Top aides to Hillary Clinton have been briefed on unproven claims that the presidential election was hacked by computer scientists, according to a new report.
Campaign chair John Podesta and counsel Marc Elias heard the complaints in a conference call last Thursday, New York magazine reports. The allegations say Clinton won 7 percent fewer votes in counties that use electronic voting, compared with counties that rely on paper ballots in the state of Wisconsin.
The campaign was told that the margin of suspicious votes would swing 30,000 votes to Clinton’s favor. Clinton only lost Wisconsin to Donald Trump in the presidential election earlier this month by .7 percentage points, or around 27,000 votes.
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The allegations also pointed to voting patterns in Michigan and Pennsylvania, states that Trump won only by razor-thin margins.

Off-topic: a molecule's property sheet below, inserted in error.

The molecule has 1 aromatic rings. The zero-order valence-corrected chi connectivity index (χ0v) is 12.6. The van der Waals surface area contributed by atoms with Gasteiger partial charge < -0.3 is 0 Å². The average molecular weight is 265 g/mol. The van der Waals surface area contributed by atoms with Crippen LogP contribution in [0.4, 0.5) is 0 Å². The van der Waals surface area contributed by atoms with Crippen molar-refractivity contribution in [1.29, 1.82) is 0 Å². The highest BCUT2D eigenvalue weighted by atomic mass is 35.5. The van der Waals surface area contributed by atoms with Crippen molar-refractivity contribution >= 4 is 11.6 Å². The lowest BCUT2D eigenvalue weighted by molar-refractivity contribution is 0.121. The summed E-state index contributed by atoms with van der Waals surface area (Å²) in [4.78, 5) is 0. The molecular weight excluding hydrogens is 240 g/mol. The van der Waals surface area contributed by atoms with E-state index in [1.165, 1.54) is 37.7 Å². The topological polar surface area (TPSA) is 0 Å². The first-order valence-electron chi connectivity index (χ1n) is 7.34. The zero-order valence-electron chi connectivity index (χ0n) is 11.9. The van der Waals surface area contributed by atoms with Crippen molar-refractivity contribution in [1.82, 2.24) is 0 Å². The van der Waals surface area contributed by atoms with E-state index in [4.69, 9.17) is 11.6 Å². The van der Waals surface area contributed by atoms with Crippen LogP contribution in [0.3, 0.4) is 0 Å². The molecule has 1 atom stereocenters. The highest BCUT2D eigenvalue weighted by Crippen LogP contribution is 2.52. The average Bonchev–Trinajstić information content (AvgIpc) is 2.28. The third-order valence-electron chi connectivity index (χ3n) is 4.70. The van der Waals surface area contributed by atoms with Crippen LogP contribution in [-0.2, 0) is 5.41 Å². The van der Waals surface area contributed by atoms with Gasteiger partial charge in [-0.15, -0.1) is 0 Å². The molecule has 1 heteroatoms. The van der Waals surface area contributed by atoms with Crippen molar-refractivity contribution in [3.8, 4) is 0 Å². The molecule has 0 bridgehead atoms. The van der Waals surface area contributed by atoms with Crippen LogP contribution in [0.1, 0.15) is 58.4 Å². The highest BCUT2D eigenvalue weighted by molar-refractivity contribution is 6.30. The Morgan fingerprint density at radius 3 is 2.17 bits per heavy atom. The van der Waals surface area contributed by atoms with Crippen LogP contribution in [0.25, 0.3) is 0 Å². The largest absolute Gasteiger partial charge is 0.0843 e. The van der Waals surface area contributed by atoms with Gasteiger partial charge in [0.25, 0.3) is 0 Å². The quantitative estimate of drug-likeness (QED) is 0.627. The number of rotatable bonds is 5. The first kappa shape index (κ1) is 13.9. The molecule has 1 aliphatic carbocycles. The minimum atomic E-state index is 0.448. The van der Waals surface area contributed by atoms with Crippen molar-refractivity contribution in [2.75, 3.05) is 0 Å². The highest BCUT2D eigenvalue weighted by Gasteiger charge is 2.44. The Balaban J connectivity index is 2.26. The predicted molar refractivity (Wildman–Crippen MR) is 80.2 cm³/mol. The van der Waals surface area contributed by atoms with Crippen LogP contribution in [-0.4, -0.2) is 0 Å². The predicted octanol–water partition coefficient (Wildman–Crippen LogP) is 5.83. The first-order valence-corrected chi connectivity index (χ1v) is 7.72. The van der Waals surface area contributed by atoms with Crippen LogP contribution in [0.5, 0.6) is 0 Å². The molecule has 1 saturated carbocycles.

If the results in the three states were to be overturned, Clinton would win enough electoral votes to win the presidential election. The pro-Hillary computer scientists want the Clinton campaign to contest the election results.
Each state has a separate deadline to file a challenge, with Wisconsin’s coming first on Friday.
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Nate Cohn, a New York Times reporter, poured cold water on the New York magazine report with his own analysis.
“Effect of paper ballots in Wisconsin goes from 7 pts, like NY article, to 0 if you control for race education, density (true w&w/o weights,),” Cohn tweeted.
He said the same voting pattern would apply in the other two states.
So far, there’s no indication the Clinton campaign intends to listen to the computer scientists and contest the election results. A spokesman for Clinton did not immediately respond to a request for comment. source